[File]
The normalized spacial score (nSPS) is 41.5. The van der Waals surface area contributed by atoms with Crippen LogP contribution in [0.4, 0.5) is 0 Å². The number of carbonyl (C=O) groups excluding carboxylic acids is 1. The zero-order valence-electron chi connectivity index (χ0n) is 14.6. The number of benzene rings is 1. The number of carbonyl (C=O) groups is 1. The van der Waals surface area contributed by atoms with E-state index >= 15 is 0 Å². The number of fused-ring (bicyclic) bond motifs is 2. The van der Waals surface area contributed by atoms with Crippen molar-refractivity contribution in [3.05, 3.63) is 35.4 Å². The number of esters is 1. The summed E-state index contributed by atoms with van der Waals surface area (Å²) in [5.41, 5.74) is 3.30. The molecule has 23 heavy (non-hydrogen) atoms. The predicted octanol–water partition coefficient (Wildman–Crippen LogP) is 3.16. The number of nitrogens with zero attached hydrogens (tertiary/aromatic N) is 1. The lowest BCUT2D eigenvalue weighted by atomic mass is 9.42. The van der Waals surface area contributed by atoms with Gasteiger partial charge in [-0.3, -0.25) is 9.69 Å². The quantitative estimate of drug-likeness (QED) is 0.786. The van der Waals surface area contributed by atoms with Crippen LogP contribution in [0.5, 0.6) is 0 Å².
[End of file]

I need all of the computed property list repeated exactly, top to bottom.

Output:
The normalized spacial score (nSPS) is 41.5. The van der Waals surface area contributed by atoms with Crippen LogP contribution in [0.4, 0.5) is 0 Å². The number of carbonyl (C=O) groups excluding carboxylic acids is 1. The zero-order valence-electron chi connectivity index (χ0n) is 14.6. The number of benzene rings is 1. The number of carbonyl (C=O) groups is 1. The van der Waals surface area contributed by atoms with E-state index >= 15 is 0 Å². The number of fused-ring (bicyclic) bond motifs is 2. The van der Waals surface area contributed by atoms with Crippen molar-refractivity contribution in [3.05, 3.63) is 35.4 Å². The number of esters is 1. The summed E-state index contributed by atoms with van der Waals surface area (Å²) in [5.41, 5.74) is 3.30. The molecule has 23 heavy (non-hydrogen) atoms. The predicted octanol–water partition coefficient (Wildman–Crippen LogP) is 3.16. The number of nitrogens with zero attached hydrogens (tertiary/aromatic N) is 1. The lowest BCUT2D eigenvalue weighted by atomic mass is 9.42. The van der Waals surface area contributed by atoms with Gasteiger partial charge in [-0.3, -0.25) is 9.69 Å². The quantitative estimate of drug-likeness (QED) is 0.786. The van der Waals surface area contributed by atoms with Crippen LogP contribution in [0.5, 0.6) is 0 Å².